Centuries ago, the city of Amman was known as Philadelphia, one of the many Roman cities outside of Italy but key parts of the Roman Empire. Much like Rome herself, Philadelphia was built on seven hills. The Citadel ruins are on one of them looking over the Roman Theatre and Hashemite plaza in the basin.
Bronze Age Cave
Tucked away near the ruins, a cave used during the iron age as a home can be explored. The roof is still black from the generations of fires. An exit in the stone gives a small roofless ‘outside’ space.
It is surprising to realise how often the places humans make home persist for thousands of years, building on top of themselves, recreating their histories.
Temple of Hercules
Perhaps the most well known and striking part of the citadel is the temple of Heracles (Hercules). Tall Roman columns remain and so does the large hand of Hercules, though the rest of the statue is missing and it lies prone on the ground.
The statue is of heroic proportions and you can only imagine how it might have looked when it was whole, the temple dominating the skyline.
Tucked away in a small building is an archeology museum. One room, but cluttered with items, the most important have been moved to the Jordan Museum in Amman, but there are a great many artefacts from Jordans varied history, including unusual coffins, a tablet detailing the war between the Israelites and Nabatean kings and the alleged oldest statue of a human ever found.
Part of the Amman Citadel, but a later development, the Umayyad ruins are a series of islamic buildings, including a gateway, market square and palace as well as the remains of a mosque.
Umayyad Market Square
Past the Temple, there you reach the Umayyad area, first is the market square. As you’d expect a market square has little additional features other than being a square.
Umayyad Monumental Gateway
Behind the square, there is the gateway. Part of the ruins of an 8th-century palace complex, with a grand dome. When you pass through there is the palace overlooking another of the hills of Amman.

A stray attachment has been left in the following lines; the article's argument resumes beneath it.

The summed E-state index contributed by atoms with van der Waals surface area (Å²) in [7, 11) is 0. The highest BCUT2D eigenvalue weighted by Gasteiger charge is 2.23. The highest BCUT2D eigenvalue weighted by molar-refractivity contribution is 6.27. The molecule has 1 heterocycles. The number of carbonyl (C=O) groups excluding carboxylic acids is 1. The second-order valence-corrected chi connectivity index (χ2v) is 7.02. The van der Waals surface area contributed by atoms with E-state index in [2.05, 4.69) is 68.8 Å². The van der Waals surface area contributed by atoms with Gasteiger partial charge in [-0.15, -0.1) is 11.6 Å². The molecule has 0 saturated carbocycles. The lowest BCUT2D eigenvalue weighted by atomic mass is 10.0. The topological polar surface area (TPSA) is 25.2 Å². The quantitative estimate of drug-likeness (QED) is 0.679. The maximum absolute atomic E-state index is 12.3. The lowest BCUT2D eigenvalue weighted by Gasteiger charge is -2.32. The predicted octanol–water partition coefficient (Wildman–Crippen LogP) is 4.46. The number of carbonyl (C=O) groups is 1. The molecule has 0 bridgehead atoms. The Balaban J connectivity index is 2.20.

Inside, it is geometrically decorated with tall domed ceilings. Whilst small, it remains ornate.
The mosque stands at the highest point of the citadel. Little but a single wall remains, a stark outline of what used to be. Jordan is unusual in its history spanning the ancient civilisations like the Nabateans, the Romans the Christians and now Islam, all leaving their mark on the landscape and the people.
Through the gateway, the remains of the palace structure can be explored. One side backs straight onto the edge of the hill and overlooks Amman and the huge flag that marks the previous kings residence. The other looks west giving views of sunset. Some walls remain, mostly a foot or so above the ground, but a few are still standing tall.
The Hashemite Plaza
In the basin of Amman, not far from downtown is the Hashemite Plaza, where you can find the Roman Theatre and Odeon and a pair of small museums. There is a small ticket office to buy a ticket for both the Theatre and the Odeon (the museum are part of the Theatre structure.
The plaza is filled with Jordanians hanging out, meeting friends and a few selling various things from blankets. With the theatre standing above it, it shows how much the city lives with its past and it has become part of its present. In that vein it is a lot like Split in Croatia.
It is almost impossible to miss the Roman Theatre, it is visible even from the citadel. It is in remarkably good condition. You enter through a door behind the stage and walk almost immediately to stand on the stage facing the rows of seating rising above you.
You can easily feel how it would have been to address the crowds, stood on the stone stage.
The Folklore Museum & Way of Life Museum
Taking identical positions on either side of the stage, using the rooms that would have been the theatre wings, the Folklore museum and the Way of Life museum. Some weaponry, clothing and mosaics line the walls, and small dioramas illustrate ways of life from the historic to the modern through. Alone they are not particularly fascinating, but as twin parts of the Roman Theatre, they give a practical context to its changing role over the years.
Adjacent to the Theatre is the smaller odeon, seating five hundred people. Similar in style to the Theatre it offers a more intimate atmosphere.
Roman Nymphaeum Amman
A short walk from the Hashemite Plaza is the Roman Nymphaeum, similar to the one in Jerash. Currently being excavated and protected on all sides by an iron fence, it is a further example of how seriously Jordan takes its historic legacy, and the opportunities it gives for archeology and tourism.